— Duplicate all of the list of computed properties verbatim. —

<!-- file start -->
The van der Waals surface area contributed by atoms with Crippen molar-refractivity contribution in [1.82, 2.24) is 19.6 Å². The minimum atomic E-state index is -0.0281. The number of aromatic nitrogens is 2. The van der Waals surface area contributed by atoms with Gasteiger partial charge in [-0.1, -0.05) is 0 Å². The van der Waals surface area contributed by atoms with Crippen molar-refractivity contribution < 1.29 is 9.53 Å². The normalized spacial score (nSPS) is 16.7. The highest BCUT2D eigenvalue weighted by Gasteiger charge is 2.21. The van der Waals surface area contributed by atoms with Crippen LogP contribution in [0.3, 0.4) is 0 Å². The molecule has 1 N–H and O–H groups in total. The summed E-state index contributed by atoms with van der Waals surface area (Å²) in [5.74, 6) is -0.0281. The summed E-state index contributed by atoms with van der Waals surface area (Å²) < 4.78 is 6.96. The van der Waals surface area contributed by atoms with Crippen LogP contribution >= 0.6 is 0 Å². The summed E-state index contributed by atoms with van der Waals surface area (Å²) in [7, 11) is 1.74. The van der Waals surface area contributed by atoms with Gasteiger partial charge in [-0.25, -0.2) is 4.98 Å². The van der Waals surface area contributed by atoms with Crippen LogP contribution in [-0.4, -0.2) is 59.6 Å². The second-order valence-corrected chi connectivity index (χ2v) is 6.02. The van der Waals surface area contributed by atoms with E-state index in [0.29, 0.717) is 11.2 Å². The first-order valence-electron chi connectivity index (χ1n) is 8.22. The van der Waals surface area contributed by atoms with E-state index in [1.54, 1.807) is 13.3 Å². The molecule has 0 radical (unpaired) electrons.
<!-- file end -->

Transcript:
The van der Waals surface area contributed by atoms with Crippen molar-refractivity contribution in [1.82, 2.24) is 19.6 Å². The minimum atomic E-state index is -0.0281. The number of aromatic nitrogens is 2. The van der Waals surface area contributed by atoms with Gasteiger partial charge in [-0.1, -0.05) is 0 Å². The van der Waals surface area contributed by atoms with Crippen molar-refractivity contribution < 1.29 is 9.53 Å². The normalized spacial score (nSPS) is 16.7. The highest BCUT2D eigenvalue weighted by Gasteiger charge is 2.21. The van der Waals surface area contributed by atoms with Crippen LogP contribution in [0.3, 0.4) is 0 Å². The molecule has 1 N–H and O–H groups in total. The summed E-state index contributed by atoms with van der Waals surface area (Å²) in [5.74, 6) is -0.0281. The summed E-state index contributed by atoms with van der Waals surface area (Å²) < 4.78 is 6.96. The van der Waals surface area contributed by atoms with Crippen LogP contribution >= 0.6 is 0 Å². The summed E-state index contributed by atoms with van der Waals surface area (Å²) in [7, 11) is 1.74. The van der Waals surface area contributed by atoms with Gasteiger partial charge in [-0.25, -0.2) is 4.98 Å². The van der Waals surface area contributed by atoms with Crippen LogP contribution in [-0.4, -0.2) is 59.6 Å². The second-order valence-corrected chi connectivity index (χ2v) is 6.02. The van der Waals surface area contributed by atoms with E-state index in [0.29, 0.717) is 11.2 Å². The first-order valence-electron chi connectivity index (χ1n) is 8.22. The van der Waals surface area contributed by atoms with E-state index in [1.54, 1.807) is 13.3 Å². The molecule has 0 radical (unpaired) electrons.